Father’s Day Advice To Dads: Talk less and listen more To Your Children
While parents worry about the impact of peers, technology or a crass culture, teens consistently report that their moms and dads exert the most important influence in their lives.
Moms trump dads when it comes to importance, with 47 percent of kids reporting that moms are their most influential relationships, compared to only 20 percent for dads. Why do kids feel that way?
Part of this may be due to the number of families headed up by moms, who are in charge of 75 percent of single-parent families. Kids just don’t have much access to their dads.
Even in two-parent families, children have little routine contact with their fathers. While this has changed dramatically in the past 50 years, research indicates that moms still spend twice as much time caring for kids as do dads.
The issue isn’t just the amount of time that dads spend with their children. Kids tell me they feel closer to their moms for the following reasons.
- Moms are nicer. Kids generally describe their moms as more positive and less reactive. Kids generally feel they get in more trouble with their dads. Because kids have more contact with their moms, they know their moms better and rely on them for support. Dads are still somewhat of a mystery for many kids.
- Dads may be physically present but emotionally absent. Even when dads are around, many kids don’t feel connected to them. Children complain about their fathers watching TV, using smart phones or sleeping after a long day at work.
- It’s easier to talk with moms. One of my standard interview questions is to ask kids who they would go to if they have a problem. Kids typically say they would keep the problem to themselves, talk with a friend or speak with their moms. Dads rarely get mentioned. Kids complain that dads don’t really understand their feelings, react excessively or minimize their concerns.
So What Can Dads Really Do To Form Bonds Between Their Children?
The dads I’ve worked with in my office are caring and committed to their kids. They love their children and want a great relationship with them. I advise them to do three things.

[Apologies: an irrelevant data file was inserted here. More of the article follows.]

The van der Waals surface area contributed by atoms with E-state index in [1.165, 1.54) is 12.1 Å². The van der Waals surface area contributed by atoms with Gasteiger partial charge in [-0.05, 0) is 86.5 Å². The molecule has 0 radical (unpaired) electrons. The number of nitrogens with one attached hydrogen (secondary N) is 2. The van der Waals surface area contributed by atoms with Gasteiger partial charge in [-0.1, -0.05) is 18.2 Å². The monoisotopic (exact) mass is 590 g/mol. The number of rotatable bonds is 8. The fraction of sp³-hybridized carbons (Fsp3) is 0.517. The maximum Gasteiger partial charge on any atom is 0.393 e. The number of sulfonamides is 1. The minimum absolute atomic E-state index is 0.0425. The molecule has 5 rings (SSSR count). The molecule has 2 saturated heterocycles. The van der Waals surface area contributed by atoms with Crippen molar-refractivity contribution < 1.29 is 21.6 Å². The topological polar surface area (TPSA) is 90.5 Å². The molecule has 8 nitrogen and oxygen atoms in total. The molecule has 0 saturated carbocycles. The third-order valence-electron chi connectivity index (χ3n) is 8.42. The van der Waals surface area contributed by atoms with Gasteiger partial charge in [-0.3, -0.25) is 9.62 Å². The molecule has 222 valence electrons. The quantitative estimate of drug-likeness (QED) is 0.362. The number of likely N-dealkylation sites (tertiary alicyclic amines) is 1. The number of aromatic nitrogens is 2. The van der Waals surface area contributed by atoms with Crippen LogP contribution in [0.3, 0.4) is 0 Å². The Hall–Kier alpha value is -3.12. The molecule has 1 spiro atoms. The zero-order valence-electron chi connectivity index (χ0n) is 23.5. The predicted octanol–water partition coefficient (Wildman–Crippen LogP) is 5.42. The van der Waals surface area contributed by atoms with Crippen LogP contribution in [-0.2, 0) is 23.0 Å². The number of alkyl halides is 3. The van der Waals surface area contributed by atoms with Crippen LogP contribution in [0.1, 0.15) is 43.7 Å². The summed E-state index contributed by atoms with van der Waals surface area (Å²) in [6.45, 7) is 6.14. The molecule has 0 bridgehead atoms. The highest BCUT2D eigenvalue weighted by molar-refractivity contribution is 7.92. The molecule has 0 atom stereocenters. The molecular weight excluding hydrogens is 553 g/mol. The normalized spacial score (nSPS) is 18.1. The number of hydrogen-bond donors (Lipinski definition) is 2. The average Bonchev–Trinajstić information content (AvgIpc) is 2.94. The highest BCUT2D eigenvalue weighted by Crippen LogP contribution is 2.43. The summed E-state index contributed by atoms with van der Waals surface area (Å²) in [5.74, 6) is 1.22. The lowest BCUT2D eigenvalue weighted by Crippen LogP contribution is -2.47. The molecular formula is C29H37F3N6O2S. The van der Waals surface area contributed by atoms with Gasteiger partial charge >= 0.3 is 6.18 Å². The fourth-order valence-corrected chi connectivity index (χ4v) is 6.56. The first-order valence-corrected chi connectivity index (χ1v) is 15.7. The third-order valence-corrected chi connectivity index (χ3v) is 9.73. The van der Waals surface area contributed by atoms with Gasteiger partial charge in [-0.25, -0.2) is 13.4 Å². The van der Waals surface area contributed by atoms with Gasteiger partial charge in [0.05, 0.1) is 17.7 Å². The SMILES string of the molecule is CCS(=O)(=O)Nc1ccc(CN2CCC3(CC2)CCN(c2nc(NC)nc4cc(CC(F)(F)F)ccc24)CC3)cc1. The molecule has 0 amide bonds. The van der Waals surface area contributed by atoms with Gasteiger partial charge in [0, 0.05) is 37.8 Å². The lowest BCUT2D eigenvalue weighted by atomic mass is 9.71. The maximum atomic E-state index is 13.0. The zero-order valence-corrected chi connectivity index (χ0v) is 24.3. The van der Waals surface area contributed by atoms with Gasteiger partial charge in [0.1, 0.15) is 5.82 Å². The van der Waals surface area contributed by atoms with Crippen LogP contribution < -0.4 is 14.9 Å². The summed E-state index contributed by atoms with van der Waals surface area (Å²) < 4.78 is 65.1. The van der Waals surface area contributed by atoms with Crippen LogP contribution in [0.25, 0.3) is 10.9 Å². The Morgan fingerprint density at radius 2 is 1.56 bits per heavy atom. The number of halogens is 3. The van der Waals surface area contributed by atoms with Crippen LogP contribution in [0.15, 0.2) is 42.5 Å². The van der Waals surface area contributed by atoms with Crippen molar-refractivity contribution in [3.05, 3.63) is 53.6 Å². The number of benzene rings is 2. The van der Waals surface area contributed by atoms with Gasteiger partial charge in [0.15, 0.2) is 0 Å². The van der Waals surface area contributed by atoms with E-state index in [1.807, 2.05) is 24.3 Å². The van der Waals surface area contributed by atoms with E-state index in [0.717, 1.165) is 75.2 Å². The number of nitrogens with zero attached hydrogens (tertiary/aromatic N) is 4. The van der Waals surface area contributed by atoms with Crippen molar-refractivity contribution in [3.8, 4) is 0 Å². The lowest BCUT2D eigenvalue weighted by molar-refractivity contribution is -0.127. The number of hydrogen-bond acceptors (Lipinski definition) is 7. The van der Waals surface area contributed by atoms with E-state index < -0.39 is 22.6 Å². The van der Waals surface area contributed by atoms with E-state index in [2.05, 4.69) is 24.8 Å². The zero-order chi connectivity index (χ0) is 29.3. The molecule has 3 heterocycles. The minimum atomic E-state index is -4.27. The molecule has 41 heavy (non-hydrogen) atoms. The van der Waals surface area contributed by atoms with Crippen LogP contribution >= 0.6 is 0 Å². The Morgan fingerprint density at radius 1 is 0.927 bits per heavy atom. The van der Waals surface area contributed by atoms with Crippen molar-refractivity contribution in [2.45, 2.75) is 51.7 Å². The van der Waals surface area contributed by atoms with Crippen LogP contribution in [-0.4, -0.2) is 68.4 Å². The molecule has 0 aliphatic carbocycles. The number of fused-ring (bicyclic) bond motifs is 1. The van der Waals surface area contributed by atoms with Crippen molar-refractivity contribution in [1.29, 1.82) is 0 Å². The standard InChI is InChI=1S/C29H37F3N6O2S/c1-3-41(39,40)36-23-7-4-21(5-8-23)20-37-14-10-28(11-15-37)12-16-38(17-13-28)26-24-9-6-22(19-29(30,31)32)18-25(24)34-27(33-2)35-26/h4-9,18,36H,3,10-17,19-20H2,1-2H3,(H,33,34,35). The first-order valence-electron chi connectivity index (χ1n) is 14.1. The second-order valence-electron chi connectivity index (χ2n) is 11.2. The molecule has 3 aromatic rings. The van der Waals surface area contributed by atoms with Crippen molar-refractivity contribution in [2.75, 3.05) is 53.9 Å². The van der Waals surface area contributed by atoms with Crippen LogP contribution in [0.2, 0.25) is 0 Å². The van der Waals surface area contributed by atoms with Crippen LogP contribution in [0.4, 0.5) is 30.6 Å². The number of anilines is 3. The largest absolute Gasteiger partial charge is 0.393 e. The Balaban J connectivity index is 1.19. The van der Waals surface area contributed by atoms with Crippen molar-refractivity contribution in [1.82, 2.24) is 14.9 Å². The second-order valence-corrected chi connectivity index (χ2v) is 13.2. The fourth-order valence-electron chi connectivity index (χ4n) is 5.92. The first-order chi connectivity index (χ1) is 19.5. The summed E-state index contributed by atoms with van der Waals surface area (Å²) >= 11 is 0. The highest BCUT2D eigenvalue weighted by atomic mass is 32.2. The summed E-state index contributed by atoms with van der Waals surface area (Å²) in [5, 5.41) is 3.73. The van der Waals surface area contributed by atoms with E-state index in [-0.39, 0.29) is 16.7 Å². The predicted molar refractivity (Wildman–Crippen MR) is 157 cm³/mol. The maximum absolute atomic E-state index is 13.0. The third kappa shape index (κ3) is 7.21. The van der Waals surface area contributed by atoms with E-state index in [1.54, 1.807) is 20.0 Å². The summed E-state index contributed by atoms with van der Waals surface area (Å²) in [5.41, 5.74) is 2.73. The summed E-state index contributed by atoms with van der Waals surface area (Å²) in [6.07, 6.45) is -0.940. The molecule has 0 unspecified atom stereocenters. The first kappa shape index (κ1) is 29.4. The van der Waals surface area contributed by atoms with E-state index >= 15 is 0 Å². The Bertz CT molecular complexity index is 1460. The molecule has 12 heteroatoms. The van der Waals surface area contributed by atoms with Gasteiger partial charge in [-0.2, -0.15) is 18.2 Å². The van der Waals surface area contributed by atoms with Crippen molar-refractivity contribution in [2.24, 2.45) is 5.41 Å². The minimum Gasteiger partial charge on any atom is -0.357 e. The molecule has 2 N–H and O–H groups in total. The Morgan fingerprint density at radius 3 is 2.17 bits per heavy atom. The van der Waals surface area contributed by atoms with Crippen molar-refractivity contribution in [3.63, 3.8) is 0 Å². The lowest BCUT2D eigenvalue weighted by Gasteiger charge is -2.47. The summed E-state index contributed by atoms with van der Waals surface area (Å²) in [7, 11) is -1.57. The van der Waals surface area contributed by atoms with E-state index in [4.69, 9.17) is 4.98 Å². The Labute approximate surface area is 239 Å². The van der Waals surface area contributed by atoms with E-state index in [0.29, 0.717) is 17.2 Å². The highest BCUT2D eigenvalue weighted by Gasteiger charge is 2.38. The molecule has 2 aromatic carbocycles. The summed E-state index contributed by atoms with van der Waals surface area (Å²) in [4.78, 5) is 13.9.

- Don’t allow your spouse to make you the disciplinarian. Many moms want to make us the bad guy. Consequences for kids should be discussed and implemented by both parents.
- Power down. Shut off the TV and dumb phone and just be around your kids a bit more. You’ll be amazed at the reaction you’ll get.
- Talk less and listen more. Ask lots of questions. Get to know your children and permit them to really know you. Allow yourself to understand their worlds.
We spend about 41 percent more money on Mother’s Day gifts than on Father’s Day gifts. I wonder if that will ever change?
Gregory Ramey, Ph.D., is a child psychologist and vice president for outpatient services at the Children’s Medical Center of Dayton. For more of his columns, visit www.childrensdayton.org/ramey and join Dr. Ramey on Facebook at www.facebook.com/drgregramey. Dr. Ramey has been a guest contributor to the Ohio Family Law Blog since 2007.
[Reprinted by permission from the March 23, 2014, edition of the Dayton Daily News, “Dads Should Work on Forming Bonds” Gregory Ramey, PhD]
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Guest Contributor Gregory Ramey, PhD, Child Psychologist and Dayton Daily News Columnist
Gregory Ramey, PhD, is a nationally recognized child psychologist and columnist who has worked at Dayton Children’s Hospital since 1979. In addition to his weekly column in the Dayton Daily News about effective parenting, Ramey has conducted more than 200 workshops and has recently been quoted in articles in Redbook, Parenting, Ladies Home Journal as well as columns distributed by the New York Times Wire Service.